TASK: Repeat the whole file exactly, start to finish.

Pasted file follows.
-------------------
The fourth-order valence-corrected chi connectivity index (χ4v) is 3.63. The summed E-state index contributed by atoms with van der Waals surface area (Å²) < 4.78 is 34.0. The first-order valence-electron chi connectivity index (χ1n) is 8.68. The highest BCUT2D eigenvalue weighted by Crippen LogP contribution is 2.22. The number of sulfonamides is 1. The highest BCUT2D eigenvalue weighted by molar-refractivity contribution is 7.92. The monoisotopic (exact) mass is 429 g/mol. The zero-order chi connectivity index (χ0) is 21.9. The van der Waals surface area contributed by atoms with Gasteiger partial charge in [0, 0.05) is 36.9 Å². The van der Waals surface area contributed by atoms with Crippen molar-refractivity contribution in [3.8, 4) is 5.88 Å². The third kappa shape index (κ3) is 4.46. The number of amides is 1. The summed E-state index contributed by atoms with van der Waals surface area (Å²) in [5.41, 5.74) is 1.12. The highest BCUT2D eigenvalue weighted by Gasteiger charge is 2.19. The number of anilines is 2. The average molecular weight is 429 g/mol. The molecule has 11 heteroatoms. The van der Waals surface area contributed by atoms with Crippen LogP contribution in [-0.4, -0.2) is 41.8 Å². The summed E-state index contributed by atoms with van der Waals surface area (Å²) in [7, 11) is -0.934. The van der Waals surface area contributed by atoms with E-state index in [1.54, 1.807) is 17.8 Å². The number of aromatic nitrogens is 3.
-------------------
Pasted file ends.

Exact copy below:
The fourth-order valence-corrected chi connectivity index (χ4v) is 3.63. The summed E-state index contributed by atoms with van der Waals surface area (Å²) < 4.78 is 34.0. The first-order valence-electron chi connectivity index (χ1n) is 8.68. The highest BCUT2D eigenvalue weighted by Crippen LogP contribution is 2.22. The number of sulfonamides is 1. The highest BCUT2D eigenvalue weighted by molar-refractivity contribution is 7.92. The monoisotopic (exact) mass is 429 g/mol. The zero-order chi connectivity index (χ0) is 21.9. The van der Waals surface area contributed by atoms with Gasteiger partial charge in [0, 0.05) is 36.9 Å². The van der Waals surface area contributed by atoms with Crippen molar-refractivity contribution in [3.8, 4) is 5.88 Å². The third kappa shape index (κ3) is 4.46. The number of amides is 1. The summed E-state index contributed by atoms with van der Waals surface area (Å²) in [5.41, 5.74) is 1.12. The highest BCUT2D eigenvalue weighted by Gasteiger charge is 2.19. The number of anilines is 2. The average molecular weight is 429 g/mol. The molecule has 11 heteroatoms. The van der Waals surface area contributed by atoms with Crippen LogP contribution in [-0.4, -0.2) is 41.8 Å². The summed E-state index contributed by atoms with van der Waals surface area (Å²) in [7, 11) is -0.934. The van der Waals surface area contributed by atoms with E-state index in [1.54, 1.807) is 17.8 Å². The number of aromatic nitrogens is 3.